45. Mr Gibson later added (1 TBRD at 491-492; 1 CTBR at 572-573):


'The conclusion I have come to is that the main legislative purpose of the definition of trading stock ... is to ensure, beyond the possibility of any question, that goods which are not sold, or not separately sold, by a manufacturer or other trader (and might therefore not be trading stock as the term is ordinarily understood) but which (whether raw materials or not) become parts or constituents of the goods whic h he does sell, shall be treated as trading stock for the purposes of the Act .

Such a view would give a sensible meaning to, and place a sensible limit on the application of, the very wide meaning of the definition. It would mean, in short, that within the meaning of the definition, goods are not "purchased for purposes of sale" unless they are purchased for the purpose of being sold, either separately or as parts or constituents of the combined entity which is to be sold, and that goods are not "purchased for purposes of manufacture" unless they are purchased for the purpose of being manufactured into other goods.' (emphasis added)

46. And later (1 TBRD at 497; 1 CTBR at 579), Mr Gibson provided the following example:


'An illustration of what I call a "combined entity" would be - to take one line of goods marketed by the company - "a tin of baby powder" which consists of a tin container with an adjustable sprinkler top and the baby powder with which it is filled.'

47. Mr Gibson similarly took the view that such materials as wrapping paper and string which are used by a retailer to make parcels of the goods he or she sells are trading stock. According to Mr Gibson, these materials form part, although only an incidental part, of the goods the property in which passes to the purchaser. For that reason, Mr Gibson regarded the materials as 'purchased for purposes of sale' and therefore as trading stock within the meaning of the definition.

48. For the reasons expressed by Mr Gibson, we take the view that packaging items described in paragraph 12 of this Ruling are 'trading stock' within the ordinary meaning of 'trading stock' or the extended meaning in subsection 6(1). The items in some cases 'become parts or constituents' of 'core' goods sold by a taxpayer who is in business trading in 'core' goods in the course of that business. The items may either physically become 'parts or constituents' of the 'core' goods sold or becom e 'parts or constituents' of the sale of the 'core' goods in the sense that the items are supplied under the contract of sale of the 'core' goods or supplied in furthering the contract of sale. In other cases, the items are sold separately from the 'core' goods in the course of a 'sale of the several physically identifiable things (because the property in each of them passes to the purchaser) of which it is a combination'. That is, there is a sale of both articles ('core' goods and packaging item) in one transaction for one inclusive price. In yet other cases, the items, if not sold as separate articles, are obtained 'for purposes of sale'.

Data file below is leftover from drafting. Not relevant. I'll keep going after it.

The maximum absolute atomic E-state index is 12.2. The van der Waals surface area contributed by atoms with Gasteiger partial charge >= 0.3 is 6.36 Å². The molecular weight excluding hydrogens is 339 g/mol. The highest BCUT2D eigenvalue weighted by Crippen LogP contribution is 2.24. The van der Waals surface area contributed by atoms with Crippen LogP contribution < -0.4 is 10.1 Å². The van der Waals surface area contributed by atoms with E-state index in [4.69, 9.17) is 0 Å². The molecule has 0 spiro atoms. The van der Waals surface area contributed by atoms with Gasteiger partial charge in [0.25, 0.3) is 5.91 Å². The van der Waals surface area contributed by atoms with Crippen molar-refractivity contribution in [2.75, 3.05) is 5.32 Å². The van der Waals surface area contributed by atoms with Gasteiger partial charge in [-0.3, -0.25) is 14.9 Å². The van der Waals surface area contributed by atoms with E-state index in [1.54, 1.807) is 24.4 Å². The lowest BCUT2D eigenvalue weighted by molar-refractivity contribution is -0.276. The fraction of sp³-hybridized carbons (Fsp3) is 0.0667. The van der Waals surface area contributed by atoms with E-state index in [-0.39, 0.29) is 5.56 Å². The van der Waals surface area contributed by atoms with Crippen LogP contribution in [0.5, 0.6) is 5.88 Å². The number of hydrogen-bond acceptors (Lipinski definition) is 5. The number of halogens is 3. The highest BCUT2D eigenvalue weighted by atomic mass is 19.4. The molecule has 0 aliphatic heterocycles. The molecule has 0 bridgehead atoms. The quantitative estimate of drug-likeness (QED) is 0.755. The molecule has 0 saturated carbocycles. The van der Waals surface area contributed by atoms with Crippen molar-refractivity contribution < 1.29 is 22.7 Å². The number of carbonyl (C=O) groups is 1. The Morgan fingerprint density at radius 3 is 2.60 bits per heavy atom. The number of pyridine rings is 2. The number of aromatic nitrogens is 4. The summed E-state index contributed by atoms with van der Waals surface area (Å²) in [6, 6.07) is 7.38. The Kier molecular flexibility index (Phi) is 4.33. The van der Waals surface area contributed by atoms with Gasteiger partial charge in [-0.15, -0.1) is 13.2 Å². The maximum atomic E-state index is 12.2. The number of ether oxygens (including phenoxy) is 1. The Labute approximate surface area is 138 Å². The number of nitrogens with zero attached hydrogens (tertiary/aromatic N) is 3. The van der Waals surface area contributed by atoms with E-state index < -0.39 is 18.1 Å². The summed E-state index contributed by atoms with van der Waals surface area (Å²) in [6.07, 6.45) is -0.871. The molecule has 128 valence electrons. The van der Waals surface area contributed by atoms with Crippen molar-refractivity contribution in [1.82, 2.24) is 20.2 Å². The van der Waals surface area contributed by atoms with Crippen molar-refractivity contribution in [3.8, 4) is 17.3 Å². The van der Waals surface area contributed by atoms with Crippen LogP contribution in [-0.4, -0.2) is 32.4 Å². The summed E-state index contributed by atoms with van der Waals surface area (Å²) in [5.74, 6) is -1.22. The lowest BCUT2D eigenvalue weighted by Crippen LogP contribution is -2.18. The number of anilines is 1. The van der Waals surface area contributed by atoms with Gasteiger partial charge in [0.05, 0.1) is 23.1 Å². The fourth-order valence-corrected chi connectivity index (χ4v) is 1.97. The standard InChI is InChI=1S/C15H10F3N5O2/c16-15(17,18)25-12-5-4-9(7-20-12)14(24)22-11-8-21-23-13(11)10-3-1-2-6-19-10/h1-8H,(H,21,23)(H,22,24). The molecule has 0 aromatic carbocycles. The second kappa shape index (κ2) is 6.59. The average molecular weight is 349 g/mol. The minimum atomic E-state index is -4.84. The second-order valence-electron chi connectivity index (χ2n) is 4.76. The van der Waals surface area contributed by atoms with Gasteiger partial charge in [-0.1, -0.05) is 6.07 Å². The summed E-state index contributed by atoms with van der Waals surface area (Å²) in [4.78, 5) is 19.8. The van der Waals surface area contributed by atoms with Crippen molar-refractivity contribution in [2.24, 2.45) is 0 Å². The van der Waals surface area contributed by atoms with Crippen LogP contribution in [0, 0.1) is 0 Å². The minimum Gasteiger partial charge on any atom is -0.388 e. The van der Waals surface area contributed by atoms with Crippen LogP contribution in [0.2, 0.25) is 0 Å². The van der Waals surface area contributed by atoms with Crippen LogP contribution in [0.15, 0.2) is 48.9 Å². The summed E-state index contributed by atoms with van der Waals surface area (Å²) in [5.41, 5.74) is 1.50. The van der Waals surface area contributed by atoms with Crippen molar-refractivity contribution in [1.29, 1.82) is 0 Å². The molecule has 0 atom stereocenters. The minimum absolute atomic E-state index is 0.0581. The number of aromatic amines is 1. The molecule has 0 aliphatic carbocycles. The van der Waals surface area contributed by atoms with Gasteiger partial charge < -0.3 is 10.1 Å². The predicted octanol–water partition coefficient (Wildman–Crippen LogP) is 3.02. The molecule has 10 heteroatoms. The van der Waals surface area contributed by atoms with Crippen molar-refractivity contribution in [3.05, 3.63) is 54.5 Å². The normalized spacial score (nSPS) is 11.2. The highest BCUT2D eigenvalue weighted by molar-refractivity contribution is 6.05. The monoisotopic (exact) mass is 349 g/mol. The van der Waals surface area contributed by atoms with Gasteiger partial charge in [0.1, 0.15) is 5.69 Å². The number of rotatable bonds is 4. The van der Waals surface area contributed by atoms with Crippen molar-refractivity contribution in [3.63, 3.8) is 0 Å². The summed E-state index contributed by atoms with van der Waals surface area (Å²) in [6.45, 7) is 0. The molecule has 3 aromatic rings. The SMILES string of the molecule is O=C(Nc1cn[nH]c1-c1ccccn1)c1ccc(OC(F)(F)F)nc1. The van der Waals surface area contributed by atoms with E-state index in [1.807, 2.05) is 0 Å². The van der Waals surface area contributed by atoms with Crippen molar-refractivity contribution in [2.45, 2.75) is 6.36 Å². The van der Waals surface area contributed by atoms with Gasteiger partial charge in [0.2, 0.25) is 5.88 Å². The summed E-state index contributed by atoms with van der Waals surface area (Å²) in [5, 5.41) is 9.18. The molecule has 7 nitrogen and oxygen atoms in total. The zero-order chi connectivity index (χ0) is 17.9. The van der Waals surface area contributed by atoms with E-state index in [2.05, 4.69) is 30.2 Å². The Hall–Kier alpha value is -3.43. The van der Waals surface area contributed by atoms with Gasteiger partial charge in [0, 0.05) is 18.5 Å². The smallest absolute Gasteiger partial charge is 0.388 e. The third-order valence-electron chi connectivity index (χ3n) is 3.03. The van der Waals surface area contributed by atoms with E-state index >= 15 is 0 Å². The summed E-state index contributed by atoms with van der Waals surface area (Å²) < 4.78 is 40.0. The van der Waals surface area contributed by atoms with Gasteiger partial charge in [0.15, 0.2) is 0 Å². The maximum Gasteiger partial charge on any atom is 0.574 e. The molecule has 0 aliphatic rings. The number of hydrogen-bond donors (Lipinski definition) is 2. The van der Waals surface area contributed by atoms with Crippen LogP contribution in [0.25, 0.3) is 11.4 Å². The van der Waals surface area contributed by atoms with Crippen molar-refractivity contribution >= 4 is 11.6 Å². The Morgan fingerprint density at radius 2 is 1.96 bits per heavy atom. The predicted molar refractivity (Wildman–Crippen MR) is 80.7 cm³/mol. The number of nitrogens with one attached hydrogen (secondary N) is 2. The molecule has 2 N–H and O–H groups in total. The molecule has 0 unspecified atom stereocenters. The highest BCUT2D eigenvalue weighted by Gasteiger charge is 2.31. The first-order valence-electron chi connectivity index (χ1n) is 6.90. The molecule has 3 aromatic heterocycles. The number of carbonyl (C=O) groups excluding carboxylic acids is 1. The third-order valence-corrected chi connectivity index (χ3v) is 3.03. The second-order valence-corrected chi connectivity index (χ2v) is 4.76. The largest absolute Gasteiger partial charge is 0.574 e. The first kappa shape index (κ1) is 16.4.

49. We also agree with Mr Gibson's view that wrapping paper and string are trading stock.

50. It makes sense to adopt the interpretation outlined above because:

(a)
it results in a correct reflex of income for the packaging items; and
(b)
packaging items obtained for purposes of sale are analogous with goods obtained for purposes of manufacture; and
(c)
packaging items described in paragraph 12 of this Ruling have a similarity with the accounting concept of inventories.

Correct reflex of income

51. We consider that the proper tax accounting procedure for the packaging items described in paragraph 12 of this Ruling, in the sense of being the method 'calculated to give a substantially correct reflex of the taxpayer's true income' (in the language of Sir Owen Dixon in Commissioner of Taxes (SA) v. Executor Trustee and Agency Co of SA Ltd (1938) 63 CLR 108 at 154 (Carden's case), is to take the value of those packaging items into account at the end of an accounting period.